Nicholas Lezard is a literary critic for the Guardian and also writes for the Independent. He writes the Down and Out in London column for the New Statesman.

This article first appeared in the 06 August 2014 issue of the New Statesman, Inside Gaza

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Cabinet audit: what does the appointment of Karen Bradley as Culture Secretary mean for policy?

The political and policy-based implications of the new Secretary of State for Culture, Media and Sport.

The most politically charged of the culture minister's responsibilities is overseeing the BBC, and to anyone who works for - or simply loves - the national broadcaster, Karen Bradley has one big point in her favour. She is not John Whittingdale. Her predecessor as culture secretary was notorious for his belief that the BBC was a wasteful, over-mighty organisation which needed to be curbed. And he would have had ample opportunity to do this: the BBC's Charter is due for renewal next year, and the licence fee is only fixed until 2017.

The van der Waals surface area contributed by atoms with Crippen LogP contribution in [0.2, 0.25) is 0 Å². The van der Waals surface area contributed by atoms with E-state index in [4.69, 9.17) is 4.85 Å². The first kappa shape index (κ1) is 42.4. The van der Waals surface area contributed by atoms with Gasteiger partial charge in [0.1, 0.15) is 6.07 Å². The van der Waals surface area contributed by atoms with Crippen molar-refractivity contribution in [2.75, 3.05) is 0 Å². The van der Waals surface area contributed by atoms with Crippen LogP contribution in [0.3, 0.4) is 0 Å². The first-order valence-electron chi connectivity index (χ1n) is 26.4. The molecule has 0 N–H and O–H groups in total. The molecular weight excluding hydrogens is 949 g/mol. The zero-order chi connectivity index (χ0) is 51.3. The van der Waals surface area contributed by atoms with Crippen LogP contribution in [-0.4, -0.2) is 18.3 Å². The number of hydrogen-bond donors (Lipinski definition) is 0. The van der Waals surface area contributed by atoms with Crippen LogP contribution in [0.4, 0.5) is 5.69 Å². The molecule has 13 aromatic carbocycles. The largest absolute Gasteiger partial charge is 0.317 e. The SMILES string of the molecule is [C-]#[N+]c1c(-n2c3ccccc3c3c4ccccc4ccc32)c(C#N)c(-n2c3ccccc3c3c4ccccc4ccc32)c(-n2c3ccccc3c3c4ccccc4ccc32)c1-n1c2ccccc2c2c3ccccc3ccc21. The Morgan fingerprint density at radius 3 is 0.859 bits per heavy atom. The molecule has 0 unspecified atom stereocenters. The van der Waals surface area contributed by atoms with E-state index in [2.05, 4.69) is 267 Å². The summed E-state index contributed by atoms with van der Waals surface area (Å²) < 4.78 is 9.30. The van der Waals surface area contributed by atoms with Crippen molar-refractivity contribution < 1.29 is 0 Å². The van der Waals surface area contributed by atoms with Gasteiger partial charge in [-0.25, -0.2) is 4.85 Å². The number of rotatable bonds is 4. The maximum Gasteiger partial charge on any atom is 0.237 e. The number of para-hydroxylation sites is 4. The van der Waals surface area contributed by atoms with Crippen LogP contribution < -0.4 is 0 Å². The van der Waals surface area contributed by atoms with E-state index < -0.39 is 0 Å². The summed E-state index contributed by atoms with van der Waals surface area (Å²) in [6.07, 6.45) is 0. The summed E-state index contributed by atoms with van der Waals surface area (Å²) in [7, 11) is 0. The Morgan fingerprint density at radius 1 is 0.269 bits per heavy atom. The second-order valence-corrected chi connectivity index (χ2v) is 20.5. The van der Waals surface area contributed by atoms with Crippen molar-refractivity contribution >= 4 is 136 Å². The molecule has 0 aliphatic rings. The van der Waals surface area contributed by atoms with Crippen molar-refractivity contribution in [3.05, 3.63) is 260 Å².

In her previous job at the Home Office, Karen Bradley gained a reputation as a calm, low-key minister. It now seems likely that the charter renewal will be accomplished with fewer frothing editorials about "BBC bias" and more attention to the challenges facing the organisation as viewing patterns fragment and increasing numbers of viewers move online.

Of the rest of the job, the tourism part just got easier: with the pound so weak, it will be easier to attract visitors to Britain from abroad. And as for press regulation, there is no word strong enough to describe how long the grass is into which it has been kicked.

Helen Lewis is deputy editor of the New Statesman. She has presented BBC Radio 4’s Week in Westminster and is a regular panellist on BBC1’s Sunday Politics.